[8, 9]

If one cannot show an unfair apportionment, the argument that there is a multiple tax must fail.[12] Northwest relies on Mid-Continent Airlines v. State Board of Equalization & Assessment, 157 Neb. 425, 59 N.W.2d 746 (1953) and Central Railroad Company of Pennsylvania v. Pennsylvania, 370 U.S. 607 (1962), for the proposition *164 that if nonmigratory property could be taxed in one jurisdiction it could not be taxed in another. As this court pointed out in Moore Motor Freight Lines v. Dept. of Taxation, supra at 391, "[t]axpayer in the instant case places reliance on certain decisions . . . antedating the Portland Cement Co. Case." This observation is true in this case also. Northwest relies on cases antedating the Norfolk & Western Railway Co. Case. The Norfolk & Western Railway Company is the better precedent for this case. The question is whether the apportionment was fair or whether it led to a grossly distorted result. The DOR only used the out-of-state nonmigratory property in a base from which it calculated Wisconsin's share of the system. If there is a relationship between Wisconsin and this property, this formula is not impermissible.


Northwest also contends that the inclusion of the out-of-state nonmigratory property resulted in a tax which was substantially unjust. Sec. 76.18, Stats., gives a presumption of regularity to the proceedings of the DOR and its determination should not be set aside on any ground "not affecting the substantial justice of the tax." There has been no showing that the tax was not substantially just. Again, if it had been proved that there was no connection between out-of-state nonmigratory property and Wisconsin, the inclusion of this property in the tax base would have been unjust. Further, in 1973 Wisconsin did not tax the in-state nonmigratory property at full value but only on the Wisconsin portion of the entire system value. The formula used does not offend the commerce clause, due process nor the Wisconsin statute and is, accordingly, approved.

[11, 12]

Sec. 76.18, Stats., gives the trial court the power to redetermine the assessment when in its judgment the assessment should be substantially less or more than that *165 determined by the DOR. The trial court made two adjustments and from these the DOR cross-appeals. In determining the value of the entire system the DOR averaged the earnings of Northwest over a five-year period. The first two of these years were high income years with the remaining three showing a steady decline in income. The trial court concluded that using a four-year period would produce a more accurate reflection of value. We agree. Subsequent to the 1973 assessment the DOR devised a new formula for determining the portion of an airline system value which should be attributed to Wisconsin. Using this formula, Wisconsin's share of the total value is 1.9 percent rather than 1.6 percent. One thing that everyone working in the field of assessing taxes on interstate transportation systems seems to agree on is that "no one has as yet found a combination of allocation factors that will adequately and equitably distribute the value of all the operating property to the several taxing jurisdictions." This statement was made by the DOR in a 1954 letter to Capitol Airlines, Inc. This situation still exists. The trial court's observation that it would be more fair to assess Northwest's tax by the same formula that was applied to all other airlines in Wisconsin in 1973 cannot be successfully challenged on this record. For this reason the original 1.6 percent allocation factor, determined by the DOR, should be used. Both of the adjustments made by the trial court produced a more fair and more uniform tax; they should not be changed nor set aside in appellate review.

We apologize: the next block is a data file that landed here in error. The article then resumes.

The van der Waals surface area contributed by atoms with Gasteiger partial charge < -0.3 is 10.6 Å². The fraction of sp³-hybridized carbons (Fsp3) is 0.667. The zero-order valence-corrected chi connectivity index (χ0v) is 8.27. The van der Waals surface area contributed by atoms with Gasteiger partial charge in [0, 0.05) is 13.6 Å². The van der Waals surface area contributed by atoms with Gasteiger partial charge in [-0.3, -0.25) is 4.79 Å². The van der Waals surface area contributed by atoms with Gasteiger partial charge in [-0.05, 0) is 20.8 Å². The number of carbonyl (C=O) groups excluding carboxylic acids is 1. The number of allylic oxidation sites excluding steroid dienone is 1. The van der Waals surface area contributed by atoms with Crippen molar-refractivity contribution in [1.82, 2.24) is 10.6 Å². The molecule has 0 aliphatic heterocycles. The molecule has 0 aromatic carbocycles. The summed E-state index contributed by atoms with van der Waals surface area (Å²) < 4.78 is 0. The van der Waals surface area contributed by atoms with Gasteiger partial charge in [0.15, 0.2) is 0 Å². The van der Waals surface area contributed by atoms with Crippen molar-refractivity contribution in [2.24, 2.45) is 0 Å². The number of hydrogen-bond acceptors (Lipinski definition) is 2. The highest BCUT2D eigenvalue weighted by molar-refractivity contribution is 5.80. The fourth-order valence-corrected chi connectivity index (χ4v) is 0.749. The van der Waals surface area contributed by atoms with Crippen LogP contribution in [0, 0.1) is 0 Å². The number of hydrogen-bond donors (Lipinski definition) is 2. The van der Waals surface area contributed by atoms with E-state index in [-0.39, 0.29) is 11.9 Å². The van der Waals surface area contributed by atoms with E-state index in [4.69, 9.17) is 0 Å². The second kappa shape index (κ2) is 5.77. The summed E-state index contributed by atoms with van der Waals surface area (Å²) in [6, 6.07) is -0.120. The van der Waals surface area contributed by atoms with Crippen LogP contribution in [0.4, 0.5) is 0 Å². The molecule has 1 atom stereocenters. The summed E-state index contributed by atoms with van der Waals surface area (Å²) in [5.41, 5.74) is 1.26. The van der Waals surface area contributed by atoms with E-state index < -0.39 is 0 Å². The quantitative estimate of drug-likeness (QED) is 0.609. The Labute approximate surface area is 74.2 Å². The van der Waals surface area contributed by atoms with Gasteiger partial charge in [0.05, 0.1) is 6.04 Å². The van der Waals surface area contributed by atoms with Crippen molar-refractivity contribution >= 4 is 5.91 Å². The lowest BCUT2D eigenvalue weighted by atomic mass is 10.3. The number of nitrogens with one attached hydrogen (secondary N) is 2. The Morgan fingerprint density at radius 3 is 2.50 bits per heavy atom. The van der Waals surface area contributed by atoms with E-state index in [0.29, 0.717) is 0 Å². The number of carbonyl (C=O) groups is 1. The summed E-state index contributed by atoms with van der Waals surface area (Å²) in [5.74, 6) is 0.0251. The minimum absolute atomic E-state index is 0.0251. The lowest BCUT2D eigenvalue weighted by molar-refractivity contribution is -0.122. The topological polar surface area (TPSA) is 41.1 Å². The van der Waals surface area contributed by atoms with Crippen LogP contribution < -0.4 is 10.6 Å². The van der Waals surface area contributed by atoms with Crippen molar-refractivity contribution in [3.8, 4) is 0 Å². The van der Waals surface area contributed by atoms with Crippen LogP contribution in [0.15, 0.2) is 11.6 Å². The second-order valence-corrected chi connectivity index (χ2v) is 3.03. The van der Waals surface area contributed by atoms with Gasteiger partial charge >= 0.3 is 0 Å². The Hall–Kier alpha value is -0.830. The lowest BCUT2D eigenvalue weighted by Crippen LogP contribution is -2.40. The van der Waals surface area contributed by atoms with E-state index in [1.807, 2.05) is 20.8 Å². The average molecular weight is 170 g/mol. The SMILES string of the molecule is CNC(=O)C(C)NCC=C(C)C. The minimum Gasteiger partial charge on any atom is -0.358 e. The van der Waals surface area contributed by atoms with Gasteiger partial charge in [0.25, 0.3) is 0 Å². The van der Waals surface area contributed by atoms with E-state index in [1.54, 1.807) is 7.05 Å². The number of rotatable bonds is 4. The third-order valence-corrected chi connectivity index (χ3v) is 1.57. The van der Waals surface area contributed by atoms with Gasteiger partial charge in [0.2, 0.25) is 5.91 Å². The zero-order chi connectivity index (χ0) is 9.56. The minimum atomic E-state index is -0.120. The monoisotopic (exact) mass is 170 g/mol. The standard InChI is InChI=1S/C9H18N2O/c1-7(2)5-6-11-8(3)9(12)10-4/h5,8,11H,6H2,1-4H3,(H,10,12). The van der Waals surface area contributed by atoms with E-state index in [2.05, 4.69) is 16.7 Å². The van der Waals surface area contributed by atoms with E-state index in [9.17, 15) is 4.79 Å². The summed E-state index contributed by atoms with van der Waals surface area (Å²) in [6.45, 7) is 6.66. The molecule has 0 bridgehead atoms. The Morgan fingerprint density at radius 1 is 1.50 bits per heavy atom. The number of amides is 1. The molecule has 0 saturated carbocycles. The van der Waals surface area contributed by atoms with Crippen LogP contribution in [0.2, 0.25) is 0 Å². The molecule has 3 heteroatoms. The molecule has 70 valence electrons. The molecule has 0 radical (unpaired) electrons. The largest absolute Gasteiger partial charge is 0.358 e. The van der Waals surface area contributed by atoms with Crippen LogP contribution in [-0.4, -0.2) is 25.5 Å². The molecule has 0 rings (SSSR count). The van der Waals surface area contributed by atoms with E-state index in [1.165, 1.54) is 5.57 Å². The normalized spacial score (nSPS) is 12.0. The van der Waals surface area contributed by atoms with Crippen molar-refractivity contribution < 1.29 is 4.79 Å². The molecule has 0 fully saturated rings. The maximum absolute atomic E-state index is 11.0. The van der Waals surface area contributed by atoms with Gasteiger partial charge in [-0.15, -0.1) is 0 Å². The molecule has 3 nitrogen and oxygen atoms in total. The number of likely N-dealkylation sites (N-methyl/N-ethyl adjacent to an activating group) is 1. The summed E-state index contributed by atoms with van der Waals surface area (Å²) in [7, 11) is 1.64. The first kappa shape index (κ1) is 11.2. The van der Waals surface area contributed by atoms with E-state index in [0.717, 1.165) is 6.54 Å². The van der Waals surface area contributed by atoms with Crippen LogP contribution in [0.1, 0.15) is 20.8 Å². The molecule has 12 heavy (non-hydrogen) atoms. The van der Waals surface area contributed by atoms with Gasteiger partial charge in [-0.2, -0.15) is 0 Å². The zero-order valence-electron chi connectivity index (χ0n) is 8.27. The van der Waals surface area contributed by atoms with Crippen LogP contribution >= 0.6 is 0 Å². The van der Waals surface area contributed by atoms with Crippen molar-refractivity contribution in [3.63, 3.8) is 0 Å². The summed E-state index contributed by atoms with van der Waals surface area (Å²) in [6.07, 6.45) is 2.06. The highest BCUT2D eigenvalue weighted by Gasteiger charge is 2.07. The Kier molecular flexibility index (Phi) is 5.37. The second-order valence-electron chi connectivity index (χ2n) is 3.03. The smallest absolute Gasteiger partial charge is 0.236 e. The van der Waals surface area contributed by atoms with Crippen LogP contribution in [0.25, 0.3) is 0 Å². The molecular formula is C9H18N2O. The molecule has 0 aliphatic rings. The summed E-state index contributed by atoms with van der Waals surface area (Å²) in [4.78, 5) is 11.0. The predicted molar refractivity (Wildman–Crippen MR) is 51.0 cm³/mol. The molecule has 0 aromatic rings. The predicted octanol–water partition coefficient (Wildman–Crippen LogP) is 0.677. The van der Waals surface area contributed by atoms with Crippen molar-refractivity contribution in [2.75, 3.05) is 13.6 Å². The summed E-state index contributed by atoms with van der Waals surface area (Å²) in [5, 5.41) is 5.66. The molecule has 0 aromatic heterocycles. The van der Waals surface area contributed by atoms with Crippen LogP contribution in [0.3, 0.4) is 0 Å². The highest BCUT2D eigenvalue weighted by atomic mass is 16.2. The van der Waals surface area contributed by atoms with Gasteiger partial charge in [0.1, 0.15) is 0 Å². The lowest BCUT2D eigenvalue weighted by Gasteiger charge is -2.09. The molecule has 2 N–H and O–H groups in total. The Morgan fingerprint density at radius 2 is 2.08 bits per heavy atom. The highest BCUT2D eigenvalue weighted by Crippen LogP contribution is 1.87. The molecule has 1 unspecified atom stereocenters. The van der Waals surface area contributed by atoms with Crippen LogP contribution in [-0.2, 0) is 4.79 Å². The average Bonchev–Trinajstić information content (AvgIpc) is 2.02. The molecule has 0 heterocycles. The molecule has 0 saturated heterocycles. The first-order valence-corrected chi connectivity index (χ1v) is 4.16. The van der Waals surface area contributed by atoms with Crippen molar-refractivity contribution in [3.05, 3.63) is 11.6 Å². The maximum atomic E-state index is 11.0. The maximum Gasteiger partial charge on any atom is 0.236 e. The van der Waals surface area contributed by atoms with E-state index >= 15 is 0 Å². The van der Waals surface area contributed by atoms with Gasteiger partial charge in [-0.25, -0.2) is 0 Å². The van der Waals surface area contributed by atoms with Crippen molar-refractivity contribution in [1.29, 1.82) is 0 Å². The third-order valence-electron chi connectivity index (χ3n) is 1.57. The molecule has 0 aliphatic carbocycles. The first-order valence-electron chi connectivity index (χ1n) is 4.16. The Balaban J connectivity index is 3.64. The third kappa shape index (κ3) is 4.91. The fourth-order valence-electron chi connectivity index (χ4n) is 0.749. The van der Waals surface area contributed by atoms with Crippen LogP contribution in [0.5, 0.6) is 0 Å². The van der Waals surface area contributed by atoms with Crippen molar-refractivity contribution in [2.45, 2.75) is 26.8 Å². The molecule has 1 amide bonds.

By the Court.Judgment affirmed. No costs to either party.


[†] Motion for rehearing denied, without costs, on June 22, 1977.

[1] Sec. 76.01, Stats., provides in part: "The department of revenue shall make an annual assessment of the property . . . of all air carriers . . . within this state, for the purpose of levying and collecting taxes thereon as provided by this chapter."

[2] The transition from a holding that interstate commerce could not be taxed to the position of the court in Portland Cement was a long and arduous one. See, e.g., Note, "State Taxation of Interstate CommerceCommerce Clause Analysis," 76 West Va. L. Rev. 380 (1974); Comment, "State Taxation of Interstate Commerce: Roadway Express, the Diminishing Privilege Tax Immunity, and the Movement Toward Uniformity in Apportionment," 36 Univ. of Chicago L. Rev. 186, 206-211 (1969); Barnes, "State Taxation of Interstate Commerce: Nexus and Apportionment," 48 Marq. L. Rev. 218 (1965); Note, Developments in the Law, Federal Limitations on State Taxation of Interstate Business, 75 Harv. L. Rev. 953 (1962); Annot., 67 A.L.R.2d 1322.

[3] See Norfolk & Western R. Co. v. Missouri State Tax Comm., 390 U.S. 317, 319 (1968).

[4] National Liberty Life Ins. Co. v. State, 62 Wis. 2d 347, 357 and 365, 215 N.W.2d 26, cert. denied, 421 U.S. 946.

[5] Wisconsin v. J. C. Penney Co., 311 U.S. 435, 445 (1940); Moore Motor Freight Lines v. Dept. of Taxation, 14 Wis. 2d 377, 392-93, 111 N.W.2d 148 (1961); National Geographic Society v. California Board of Equalization, ___ U.S. ___ (1977), [45 L.W. 4343]; Complete Auto Transit, Inc. v. Brady, ___ U.S. ___ (1977), [97 S. Ct. 1076].

[6] Portland Cement, supra at 452; Moore Motor Freight Lines, supra at 387.

[7] Wisconsin v. J. C. Penney Co., supra at 444.

[8] Portland Cement, supra at 462-63.

[9] Norfolk & Western R. Co., supra at 324.

[10] Id.

[11] See n. 1, supra.

[12] Id. at 463; Standard Steel Co. v. Washington Revenue Dept., 419 U.S. 560, 563 (1975).